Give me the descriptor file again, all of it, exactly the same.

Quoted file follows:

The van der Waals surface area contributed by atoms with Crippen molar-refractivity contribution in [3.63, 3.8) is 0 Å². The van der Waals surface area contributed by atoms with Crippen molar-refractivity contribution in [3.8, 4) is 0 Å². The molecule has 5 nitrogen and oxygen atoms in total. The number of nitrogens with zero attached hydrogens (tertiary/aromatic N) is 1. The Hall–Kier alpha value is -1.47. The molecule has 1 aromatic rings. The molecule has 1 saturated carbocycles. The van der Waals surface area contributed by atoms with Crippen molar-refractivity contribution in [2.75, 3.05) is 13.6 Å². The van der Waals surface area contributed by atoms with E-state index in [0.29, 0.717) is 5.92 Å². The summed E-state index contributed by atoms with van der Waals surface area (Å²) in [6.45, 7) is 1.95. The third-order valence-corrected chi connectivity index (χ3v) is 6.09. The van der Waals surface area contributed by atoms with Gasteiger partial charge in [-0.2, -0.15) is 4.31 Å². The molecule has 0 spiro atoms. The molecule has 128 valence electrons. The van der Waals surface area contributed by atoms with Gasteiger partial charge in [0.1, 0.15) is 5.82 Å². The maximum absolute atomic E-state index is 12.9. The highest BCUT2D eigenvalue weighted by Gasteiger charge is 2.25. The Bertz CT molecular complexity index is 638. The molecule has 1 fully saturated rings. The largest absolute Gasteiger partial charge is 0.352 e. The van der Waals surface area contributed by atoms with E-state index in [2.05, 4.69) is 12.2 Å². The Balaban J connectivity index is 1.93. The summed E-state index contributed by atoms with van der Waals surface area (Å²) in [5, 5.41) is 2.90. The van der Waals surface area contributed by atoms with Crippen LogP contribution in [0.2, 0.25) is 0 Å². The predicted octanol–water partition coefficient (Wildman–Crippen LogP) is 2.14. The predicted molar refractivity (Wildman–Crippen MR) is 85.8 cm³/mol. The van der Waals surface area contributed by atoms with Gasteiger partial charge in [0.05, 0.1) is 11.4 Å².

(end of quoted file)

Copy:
The van der Waals surface area contributed by atoms with Crippen molar-refractivity contribution in [3.63, 3.8) is 0 Å². The van der Waals surface area contributed by atoms with Crippen molar-refractivity contribution in [3.8, 4) is 0 Å². The molecule has 5 nitrogen and oxygen atoms in total. The number of nitrogens with zero attached hydrogens (tertiary/aromatic N) is 1. The Hall–Kier alpha value is -1.47. The molecule has 1 aromatic rings. The molecule has 1 saturated carbocycles. The van der Waals surface area contributed by atoms with Crippen molar-refractivity contribution in [2.75, 3.05) is 13.6 Å². The van der Waals surface area contributed by atoms with E-state index in [0.29, 0.717) is 5.92 Å². The summed E-state index contributed by atoms with van der Waals surface area (Å²) in [6.45, 7) is 1.95. The third-order valence-corrected chi connectivity index (χ3v) is 6.09. The van der Waals surface area contributed by atoms with Gasteiger partial charge in [-0.2, -0.15) is 4.31 Å². The molecule has 0 spiro atoms. The molecule has 128 valence electrons. The van der Waals surface area contributed by atoms with Gasteiger partial charge in [0.1, 0.15) is 5.82 Å². The maximum absolute atomic E-state index is 12.9. The highest BCUT2D eigenvalue weighted by Gasteiger charge is 2.25. The Bertz CT molecular complexity index is 638. The molecule has 1 fully saturated rings. The largest absolute Gasteiger partial charge is 0.352 e. The van der Waals surface area contributed by atoms with E-state index in [2.05, 4.69) is 12.2 Å². The Balaban J connectivity index is 1.93. The summed E-state index contributed by atoms with van der Waals surface area (Å²) in [5, 5.41) is 2.90. The van der Waals surface area contributed by atoms with Crippen LogP contribution in [0.2, 0.25) is 0 Å². The predicted octanol–water partition coefficient (Wildman–Crippen LogP) is 2.14. The predicted molar refractivity (Wildman–Crippen MR) is 85.8 cm³/mol. The van der Waals surface area contributed by atoms with Gasteiger partial charge in [0.05, 0.1) is 11.4 Å².